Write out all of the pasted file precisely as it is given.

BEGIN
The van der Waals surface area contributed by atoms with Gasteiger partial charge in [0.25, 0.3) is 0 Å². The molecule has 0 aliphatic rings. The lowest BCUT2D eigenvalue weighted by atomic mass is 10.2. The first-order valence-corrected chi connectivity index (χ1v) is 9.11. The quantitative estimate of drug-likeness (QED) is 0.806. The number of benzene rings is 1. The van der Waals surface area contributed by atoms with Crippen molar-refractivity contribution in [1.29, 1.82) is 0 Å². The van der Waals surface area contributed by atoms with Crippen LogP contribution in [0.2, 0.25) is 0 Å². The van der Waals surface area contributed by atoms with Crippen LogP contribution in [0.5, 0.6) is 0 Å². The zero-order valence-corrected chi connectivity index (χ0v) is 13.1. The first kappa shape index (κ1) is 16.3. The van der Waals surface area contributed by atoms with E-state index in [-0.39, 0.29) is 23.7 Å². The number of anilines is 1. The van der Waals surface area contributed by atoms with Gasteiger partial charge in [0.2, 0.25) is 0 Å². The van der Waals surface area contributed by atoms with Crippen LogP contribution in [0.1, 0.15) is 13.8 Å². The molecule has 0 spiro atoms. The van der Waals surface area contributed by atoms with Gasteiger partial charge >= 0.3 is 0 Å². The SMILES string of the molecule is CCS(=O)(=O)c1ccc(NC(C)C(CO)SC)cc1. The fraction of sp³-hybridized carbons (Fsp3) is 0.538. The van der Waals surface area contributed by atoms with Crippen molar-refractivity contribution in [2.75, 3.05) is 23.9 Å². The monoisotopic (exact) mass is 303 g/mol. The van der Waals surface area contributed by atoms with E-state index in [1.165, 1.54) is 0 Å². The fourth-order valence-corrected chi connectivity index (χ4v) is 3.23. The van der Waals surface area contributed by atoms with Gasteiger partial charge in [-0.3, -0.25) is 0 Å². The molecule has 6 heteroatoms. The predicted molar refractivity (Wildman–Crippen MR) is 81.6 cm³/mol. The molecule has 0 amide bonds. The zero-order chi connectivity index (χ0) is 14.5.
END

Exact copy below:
The van der Waals surface area contributed by atoms with Gasteiger partial charge in [0.25, 0.3) is 0 Å². The molecule has 0 aliphatic rings. The lowest BCUT2D eigenvalue weighted by atomic mass is 10.2. The first-order valence-corrected chi connectivity index (χ1v) is 9.11. The quantitative estimate of drug-likeness (QED) is 0.806. The number of benzene rings is 1. The van der Waals surface area contributed by atoms with Crippen molar-refractivity contribution in [1.29, 1.82) is 0 Å². The van der Waals surface area contributed by atoms with Crippen LogP contribution in [0.2, 0.25) is 0 Å². The van der Waals surface area contributed by atoms with Crippen LogP contribution in [0.5, 0.6) is 0 Å². The zero-order valence-corrected chi connectivity index (χ0v) is 13.1. The first kappa shape index (κ1) is 16.3. The van der Waals surface area contributed by atoms with E-state index in [-0.39, 0.29) is 23.7 Å². The number of anilines is 1. The van der Waals surface area contributed by atoms with Gasteiger partial charge in [0.2, 0.25) is 0 Å². The van der Waals surface area contributed by atoms with Crippen LogP contribution in [0.1, 0.15) is 13.8 Å². The molecule has 0 spiro atoms. The van der Waals surface area contributed by atoms with Gasteiger partial charge >= 0.3 is 0 Å². The SMILES string of the molecule is CCS(=O)(=O)c1ccc(NC(C)C(CO)SC)cc1. The fraction of sp³-hybridized carbons (Fsp3) is 0.538. The van der Waals surface area contributed by atoms with Crippen molar-refractivity contribution in [2.75, 3.05) is 23.9 Å². The monoisotopic (exact) mass is 303 g/mol. The van der Waals surface area contributed by atoms with E-state index in [1.165, 1.54) is 0 Å². The fourth-order valence-corrected chi connectivity index (χ4v) is 3.23. The van der Waals surface area contributed by atoms with Gasteiger partial charge in [-0.3, -0.25) is 0 Å². The molecule has 6 heteroatoms. The predicted molar refractivity (Wildman–Crippen MR) is 81.6 cm³/mol. The molecule has 0 amide bonds. The zero-order chi connectivity index (χ0) is 14.5.